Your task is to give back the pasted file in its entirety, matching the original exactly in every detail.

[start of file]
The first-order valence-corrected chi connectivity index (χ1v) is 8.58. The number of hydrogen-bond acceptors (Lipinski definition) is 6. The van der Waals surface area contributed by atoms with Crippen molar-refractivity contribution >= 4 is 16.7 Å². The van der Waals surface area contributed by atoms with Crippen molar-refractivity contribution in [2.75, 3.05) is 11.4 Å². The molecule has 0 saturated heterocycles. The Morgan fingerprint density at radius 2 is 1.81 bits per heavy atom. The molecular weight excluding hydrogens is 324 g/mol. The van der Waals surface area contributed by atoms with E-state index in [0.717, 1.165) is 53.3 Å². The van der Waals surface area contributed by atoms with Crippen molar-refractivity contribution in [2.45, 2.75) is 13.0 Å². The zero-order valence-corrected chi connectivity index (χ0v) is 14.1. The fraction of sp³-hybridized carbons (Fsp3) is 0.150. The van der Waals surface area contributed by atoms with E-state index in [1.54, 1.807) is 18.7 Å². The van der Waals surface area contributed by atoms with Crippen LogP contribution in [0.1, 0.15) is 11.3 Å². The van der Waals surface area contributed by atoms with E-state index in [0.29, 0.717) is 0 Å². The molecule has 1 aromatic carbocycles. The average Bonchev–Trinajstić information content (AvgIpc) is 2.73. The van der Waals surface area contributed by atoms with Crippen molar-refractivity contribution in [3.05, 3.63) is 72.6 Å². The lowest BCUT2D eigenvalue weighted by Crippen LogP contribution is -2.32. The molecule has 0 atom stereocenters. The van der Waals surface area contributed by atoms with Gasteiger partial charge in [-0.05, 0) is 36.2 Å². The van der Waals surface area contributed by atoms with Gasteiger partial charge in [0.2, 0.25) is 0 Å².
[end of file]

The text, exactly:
The first-order valence-corrected chi connectivity index (χ1v) is 8.58. The number of hydrogen-bond acceptors (Lipinski definition) is 6. The van der Waals surface area contributed by atoms with Crippen molar-refractivity contribution >= 4 is 16.7 Å². The van der Waals surface area contributed by atoms with Crippen molar-refractivity contribution in [2.75, 3.05) is 11.4 Å². The molecule has 0 saturated heterocycles. The Morgan fingerprint density at radius 2 is 1.81 bits per heavy atom. The molecular weight excluding hydrogens is 324 g/mol. The van der Waals surface area contributed by atoms with E-state index in [0.717, 1.165) is 53.3 Å². The van der Waals surface area contributed by atoms with Crippen molar-refractivity contribution in [2.45, 2.75) is 13.0 Å². The zero-order valence-corrected chi connectivity index (χ0v) is 14.1. The fraction of sp³-hybridized carbons (Fsp3) is 0.150. The van der Waals surface area contributed by atoms with E-state index in [1.54, 1.807) is 18.7 Å². The van der Waals surface area contributed by atoms with Crippen LogP contribution in [0.1, 0.15) is 11.3 Å². The van der Waals surface area contributed by atoms with E-state index in [0.29, 0.717) is 0 Å². The molecule has 1 aromatic carbocycles. The average Bonchev–Trinajstić information content (AvgIpc) is 2.73. The van der Waals surface area contributed by atoms with Crippen molar-refractivity contribution in [3.05, 3.63) is 72.6 Å². The lowest BCUT2D eigenvalue weighted by Crippen LogP contribution is -2.32. The molecule has 0 atom stereocenters. The van der Waals surface area contributed by atoms with Gasteiger partial charge in [-0.05, 0) is 36.2 Å². The van der Waals surface area contributed by atoms with Gasteiger partial charge in [0.2, 0.25) is 0 Å².